I found this blog yesterday while searching Pinterest for motivation. As I was reading it, I felt like I was reading my own diary. For 29 years, I too have had the same roller coaster issues with food, binging, dieting, guilt, etc. I woke up this morning, after about 2 weeks of eating “really good” and working out more, only to be very disappointed with what I saw on the scale. And I was about to go right back to what I always do…..I started thinking “It’s Friday. After work I’m gonna order pizza and breadsticks and just enjoy myself for once. Why not? When I eat good I don’t lose weight anyways so why punish myself so much for nothing?” This post knocked me awake. It made something click. Because it’s ME. It’s everything I feel inside. It’s my habits and my life. Giving in is what I always do and I never feel any better than I did before. And to see someone who has actually overcome all those things, it just gives me a profound sense of hope. It knocked me out of that self loathing feeling and stopped what could have been a weekend of “giving in” and ultimately giving up and becoming more than just the weekend. So thank you. Thank you for sharing your experiences with the world. Thank you for helping other people open their eyes to what’s really going on inside. I am seeing things in a different way and I want to keep going.

    Reply
  29. Kathy Lonergan

    When I first started reading your book, I had to put it down for awhile because your tremendously detailed and accurate descriptions of all the food, treats and behaviors were so real….I REALLY wanted some cake, brownies, cookies, and candy, altogether or any combination thereof. At that point I had lost around 15lbs…1/2 my goal. Now I’m at 25 lbs down. Finished your book in a couple days, actually…couldn’t put it down. My biggest problem is sugar…no surprise there…pretty common addiction. I’ve been sober for almost 20 years and reading all your experiences and how you gained victory over the food addiction reminded me very much of my struggles to get and stay sober. Food’s a little trickier since I have to eat to survive. But after reading this blog, I’m reminded that I have 12 miraculous, wonderful steps in my life and they can keep me in check with my relationship with food. You’re absolutely right in describing how giving in to any of those cravings doesn’t fix a dang thing, but creates more problems. I heard a wonderful statement one day during a Bible study about gaining victory over strongholds (which food is now for me) “I’ll never make it to my milestone if I can’t make it though my moment.” Give into those cravings and I’ll never make progress, never conquer the dragon, never hit my goal and stay there. The cravings come and go…I know this now. Thank you for this blog to help me remember such a simple thing. I find it amazing that you have this blog and can stay so strong. It would be a little like me hosting wine tastings all the time, which I don’t even go to. But I also sense that for the most part you have tamed the beast and know what to do when it starts poking at you. I’ve said this before on your FB page, your book really changed me…it helped me stay on track and thus lose another 10 lbs! Ten more to go and I get my new wardrobe! Which is a funny thing because I’ve been buying new clothes for awhile now, but just as old ones start looking like clown clothes. Anyway, thank you for writing that book, and having this blog. It’s things like this that help me remember who I am and what I can and cannot do. Of course it’s all about choices, so I should say it helps me remember the right choices for me. I’ll stop rambling now. I wish you all the best and continued success!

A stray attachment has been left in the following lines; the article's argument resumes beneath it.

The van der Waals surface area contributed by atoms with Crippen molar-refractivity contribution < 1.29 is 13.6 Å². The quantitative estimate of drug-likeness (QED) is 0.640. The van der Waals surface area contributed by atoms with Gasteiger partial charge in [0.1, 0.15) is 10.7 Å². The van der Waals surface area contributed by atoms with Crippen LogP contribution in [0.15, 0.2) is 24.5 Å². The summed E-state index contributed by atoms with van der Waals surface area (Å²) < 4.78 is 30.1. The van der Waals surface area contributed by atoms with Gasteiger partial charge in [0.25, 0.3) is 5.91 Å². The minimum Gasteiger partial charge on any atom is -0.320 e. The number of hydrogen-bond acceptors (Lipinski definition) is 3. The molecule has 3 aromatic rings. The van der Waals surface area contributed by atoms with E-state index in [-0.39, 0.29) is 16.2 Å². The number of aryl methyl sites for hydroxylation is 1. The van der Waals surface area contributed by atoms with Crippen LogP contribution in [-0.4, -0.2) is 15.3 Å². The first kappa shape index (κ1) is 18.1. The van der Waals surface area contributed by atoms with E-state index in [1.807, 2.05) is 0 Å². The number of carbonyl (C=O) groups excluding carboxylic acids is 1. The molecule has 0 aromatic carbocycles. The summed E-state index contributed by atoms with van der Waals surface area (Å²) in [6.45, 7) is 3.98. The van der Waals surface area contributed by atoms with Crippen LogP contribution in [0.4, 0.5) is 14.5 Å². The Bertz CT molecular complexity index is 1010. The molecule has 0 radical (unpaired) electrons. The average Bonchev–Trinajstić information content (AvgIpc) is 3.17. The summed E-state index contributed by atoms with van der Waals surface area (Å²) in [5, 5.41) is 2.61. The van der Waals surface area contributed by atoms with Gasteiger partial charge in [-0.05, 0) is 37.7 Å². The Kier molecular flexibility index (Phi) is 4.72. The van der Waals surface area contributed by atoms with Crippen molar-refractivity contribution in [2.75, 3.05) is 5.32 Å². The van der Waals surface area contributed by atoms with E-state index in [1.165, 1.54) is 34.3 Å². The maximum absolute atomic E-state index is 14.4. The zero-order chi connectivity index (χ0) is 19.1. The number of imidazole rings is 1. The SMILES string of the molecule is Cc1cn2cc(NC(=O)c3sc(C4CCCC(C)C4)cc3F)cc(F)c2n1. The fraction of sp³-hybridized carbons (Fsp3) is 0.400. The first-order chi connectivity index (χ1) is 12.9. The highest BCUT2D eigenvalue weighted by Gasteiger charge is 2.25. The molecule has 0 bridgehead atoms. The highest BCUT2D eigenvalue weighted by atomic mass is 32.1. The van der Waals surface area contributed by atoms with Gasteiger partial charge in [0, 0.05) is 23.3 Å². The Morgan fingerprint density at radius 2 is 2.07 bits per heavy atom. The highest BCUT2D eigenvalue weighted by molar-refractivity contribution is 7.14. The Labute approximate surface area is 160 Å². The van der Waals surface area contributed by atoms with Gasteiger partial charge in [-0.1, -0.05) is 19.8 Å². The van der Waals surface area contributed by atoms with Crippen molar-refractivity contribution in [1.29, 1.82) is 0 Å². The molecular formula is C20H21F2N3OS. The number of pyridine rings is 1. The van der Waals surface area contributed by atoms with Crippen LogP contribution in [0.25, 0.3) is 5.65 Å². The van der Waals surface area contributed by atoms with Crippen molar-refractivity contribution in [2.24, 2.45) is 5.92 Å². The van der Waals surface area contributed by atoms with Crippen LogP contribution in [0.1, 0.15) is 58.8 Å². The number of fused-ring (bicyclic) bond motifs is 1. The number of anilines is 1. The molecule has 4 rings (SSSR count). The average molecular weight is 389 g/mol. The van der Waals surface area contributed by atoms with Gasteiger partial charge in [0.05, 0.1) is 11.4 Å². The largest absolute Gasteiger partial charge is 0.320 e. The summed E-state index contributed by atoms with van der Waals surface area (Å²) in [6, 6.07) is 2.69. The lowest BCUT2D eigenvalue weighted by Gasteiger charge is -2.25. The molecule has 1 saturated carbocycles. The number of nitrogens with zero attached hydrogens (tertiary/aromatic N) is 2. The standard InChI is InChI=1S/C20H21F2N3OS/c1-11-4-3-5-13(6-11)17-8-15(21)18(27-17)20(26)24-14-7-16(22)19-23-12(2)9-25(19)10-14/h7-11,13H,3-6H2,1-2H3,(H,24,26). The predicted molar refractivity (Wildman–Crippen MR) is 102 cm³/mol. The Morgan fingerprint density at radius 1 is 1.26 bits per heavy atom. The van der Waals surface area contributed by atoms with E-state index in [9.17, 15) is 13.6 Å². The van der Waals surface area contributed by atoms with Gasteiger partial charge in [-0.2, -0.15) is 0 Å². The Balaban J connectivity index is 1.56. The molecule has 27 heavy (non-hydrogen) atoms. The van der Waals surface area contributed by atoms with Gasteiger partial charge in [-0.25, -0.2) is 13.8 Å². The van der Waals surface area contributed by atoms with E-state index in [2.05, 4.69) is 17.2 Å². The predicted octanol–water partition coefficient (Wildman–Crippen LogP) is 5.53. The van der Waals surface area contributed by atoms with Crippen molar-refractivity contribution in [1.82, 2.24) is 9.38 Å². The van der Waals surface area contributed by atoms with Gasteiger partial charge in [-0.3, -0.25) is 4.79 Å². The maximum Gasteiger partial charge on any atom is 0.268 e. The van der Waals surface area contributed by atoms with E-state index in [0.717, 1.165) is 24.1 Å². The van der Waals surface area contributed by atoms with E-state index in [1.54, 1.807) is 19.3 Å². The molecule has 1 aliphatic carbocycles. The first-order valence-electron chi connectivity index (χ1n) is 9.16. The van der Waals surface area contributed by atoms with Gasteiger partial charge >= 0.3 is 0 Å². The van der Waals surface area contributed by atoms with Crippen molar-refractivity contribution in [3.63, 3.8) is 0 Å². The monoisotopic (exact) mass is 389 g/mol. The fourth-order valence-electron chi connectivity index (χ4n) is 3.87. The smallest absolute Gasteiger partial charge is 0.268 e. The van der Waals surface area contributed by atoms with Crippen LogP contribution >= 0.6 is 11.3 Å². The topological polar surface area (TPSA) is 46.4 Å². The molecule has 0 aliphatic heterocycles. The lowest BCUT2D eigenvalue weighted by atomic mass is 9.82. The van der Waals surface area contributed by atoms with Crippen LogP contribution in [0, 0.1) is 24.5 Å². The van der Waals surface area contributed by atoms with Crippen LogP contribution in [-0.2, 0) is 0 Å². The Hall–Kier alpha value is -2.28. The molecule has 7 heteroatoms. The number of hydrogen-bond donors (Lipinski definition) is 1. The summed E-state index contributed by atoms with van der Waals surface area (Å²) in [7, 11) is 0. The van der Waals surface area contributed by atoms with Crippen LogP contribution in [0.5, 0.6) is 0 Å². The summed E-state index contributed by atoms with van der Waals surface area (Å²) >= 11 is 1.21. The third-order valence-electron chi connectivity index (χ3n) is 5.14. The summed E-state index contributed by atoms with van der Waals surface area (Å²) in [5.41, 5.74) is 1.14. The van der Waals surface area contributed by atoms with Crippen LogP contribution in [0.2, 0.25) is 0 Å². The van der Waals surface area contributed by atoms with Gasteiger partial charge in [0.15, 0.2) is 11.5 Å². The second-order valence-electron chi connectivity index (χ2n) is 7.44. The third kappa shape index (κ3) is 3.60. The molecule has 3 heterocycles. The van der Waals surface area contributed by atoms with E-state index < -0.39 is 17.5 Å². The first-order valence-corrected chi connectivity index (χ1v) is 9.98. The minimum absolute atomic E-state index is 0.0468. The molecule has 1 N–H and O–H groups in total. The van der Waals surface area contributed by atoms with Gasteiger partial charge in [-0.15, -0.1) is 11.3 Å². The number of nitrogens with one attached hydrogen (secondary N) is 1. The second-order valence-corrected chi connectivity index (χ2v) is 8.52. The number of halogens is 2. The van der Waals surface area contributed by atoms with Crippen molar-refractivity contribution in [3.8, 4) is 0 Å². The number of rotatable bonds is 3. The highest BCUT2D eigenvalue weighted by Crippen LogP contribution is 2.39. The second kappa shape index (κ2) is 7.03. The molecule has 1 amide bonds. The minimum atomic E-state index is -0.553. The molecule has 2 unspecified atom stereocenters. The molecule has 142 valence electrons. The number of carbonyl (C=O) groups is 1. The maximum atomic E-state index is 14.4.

Reply
  30. Renee

    I’m wondering why each lesson is punctuated with a photograph of some diet sabotaging treat. Wouldn’t it make more sense to post a personal photo, or something that relates in some way to the lesson instead of tempting photographs that make me and any food addict want to say “screw these lessons, I need those fries”. I’m not trying to be negative, rather, I feel like I’m pointing out the obvious. Love your blog, and your book, but give a girl a chance…

    Reply
    1. Susan

      I thought that, too, about the gorgeous food photos but then I thought about it and it made me realize putting yummy food out there in the open is real life and hiding it gives it more power. It’s okay to appreciate good food and to want it and to even, without limits, have it. The more exposed we are to the beauty in food, the less we’re likely to crave it, because there is no shame attached to it and no “you can’t have it” shame.

      Reply
  31. Susan

    Just discovered you, Andie, after reading your book. I have lost 50 lbs. and have about 20 more to go and this section on bingeing really “spoke to me” at a time when I needed it most. Everything you write resonates with me so deeply that I don’t feel alone in this weight-loss/return to health journey I’m on (the final one, I’m determined). It feels so good to have support in the form of your blogging and from those who comment. Thank you so so much.

    Reply
  32. Angela

    Last night… I could’ve used this article last night!
    I’ve just found Andie’s story today and (like many others I’m sure) I see myself in her and her story. It’s been several months when I started to ‘wake-up’ and I am 50 pounds lighter with at least 50 more to go. For a month now one thing after another has deterred me from losing any more or be able to stay on the fitness track that was helping me so much and last night I gave in and tried every flavor and texture I could find!
    I feel awful but now more hopeful after reading this.
    I’ve been wishing I had a friend to do this with and maybe now I can at least use Andie’s story as my ‘buddy’! Blessings to you all on this ride!

    Reply
  33. Linda

    Thank you for these tips on binge eating. I experienced it about 3 years ago and my weight problem really worsened. I got heavier, it’s also because of stress I started binge eating.

    Reply